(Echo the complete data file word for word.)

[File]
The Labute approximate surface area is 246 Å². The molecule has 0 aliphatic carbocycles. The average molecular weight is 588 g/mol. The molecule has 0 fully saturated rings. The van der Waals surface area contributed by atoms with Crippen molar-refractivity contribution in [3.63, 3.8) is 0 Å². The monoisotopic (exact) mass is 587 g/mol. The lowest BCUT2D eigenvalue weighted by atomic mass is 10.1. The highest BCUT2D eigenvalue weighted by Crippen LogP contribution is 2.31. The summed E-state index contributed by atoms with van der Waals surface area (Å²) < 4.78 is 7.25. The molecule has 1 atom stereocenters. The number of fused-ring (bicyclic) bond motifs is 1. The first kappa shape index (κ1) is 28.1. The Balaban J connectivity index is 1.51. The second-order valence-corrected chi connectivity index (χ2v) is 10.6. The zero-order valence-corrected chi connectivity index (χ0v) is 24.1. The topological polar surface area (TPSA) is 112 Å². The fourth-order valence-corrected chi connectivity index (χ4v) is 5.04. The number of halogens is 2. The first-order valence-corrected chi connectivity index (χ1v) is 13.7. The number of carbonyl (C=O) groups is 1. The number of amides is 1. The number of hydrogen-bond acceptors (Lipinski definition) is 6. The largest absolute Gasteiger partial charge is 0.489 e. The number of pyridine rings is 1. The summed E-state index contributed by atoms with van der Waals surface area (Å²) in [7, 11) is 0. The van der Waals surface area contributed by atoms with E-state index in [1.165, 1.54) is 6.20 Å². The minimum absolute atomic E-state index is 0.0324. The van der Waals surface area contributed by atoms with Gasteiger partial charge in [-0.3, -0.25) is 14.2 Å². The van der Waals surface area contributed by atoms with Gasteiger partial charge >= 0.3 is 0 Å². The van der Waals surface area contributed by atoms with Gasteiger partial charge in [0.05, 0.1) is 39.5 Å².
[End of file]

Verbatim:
The Labute approximate surface area is 246 Å². The molecule has 0 aliphatic carbocycles. The average molecular weight is 588 g/mol. The molecule has 0 fully saturated rings. The van der Waals surface area contributed by atoms with Crippen molar-refractivity contribution in [3.63, 3.8) is 0 Å². The monoisotopic (exact) mass is 587 g/mol. The lowest BCUT2D eigenvalue weighted by atomic mass is 10.1. The highest BCUT2D eigenvalue weighted by Crippen LogP contribution is 2.31. The summed E-state index contributed by atoms with van der Waals surface area (Å²) < 4.78 is 7.25. The molecule has 1 atom stereocenters. The number of fused-ring (bicyclic) bond motifs is 1. The first kappa shape index (κ1) is 28.1. The Balaban J connectivity index is 1.51. The second-order valence-corrected chi connectivity index (χ2v) is 10.6. The zero-order valence-corrected chi connectivity index (χ0v) is 24.1. The topological polar surface area (TPSA) is 112 Å². The fourth-order valence-corrected chi connectivity index (χ4v) is 5.04. The number of halogens is 2. The first-order valence-corrected chi connectivity index (χ1v) is 13.7. The number of carbonyl (C=O) groups is 1. The number of amides is 1. The number of hydrogen-bond acceptors (Lipinski definition) is 6. The largest absolute Gasteiger partial charge is 0.489 e. The number of pyridine rings is 1. The summed E-state index contributed by atoms with van der Waals surface area (Å²) in [7, 11) is 0. The van der Waals surface area contributed by atoms with E-state index in [1.165, 1.54) is 6.20 Å². The minimum absolute atomic E-state index is 0.0324. The van der Waals surface area contributed by atoms with Gasteiger partial charge in [-0.3, -0.25) is 14.2 Å². The van der Waals surface area contributed by atoms with Gasteiger partial charge >= 0.3 is 0 Å². The van der Waals surface area contributed by atoms with Gasteiger partial charge in [0.05, 0.1) is 39.5 Å².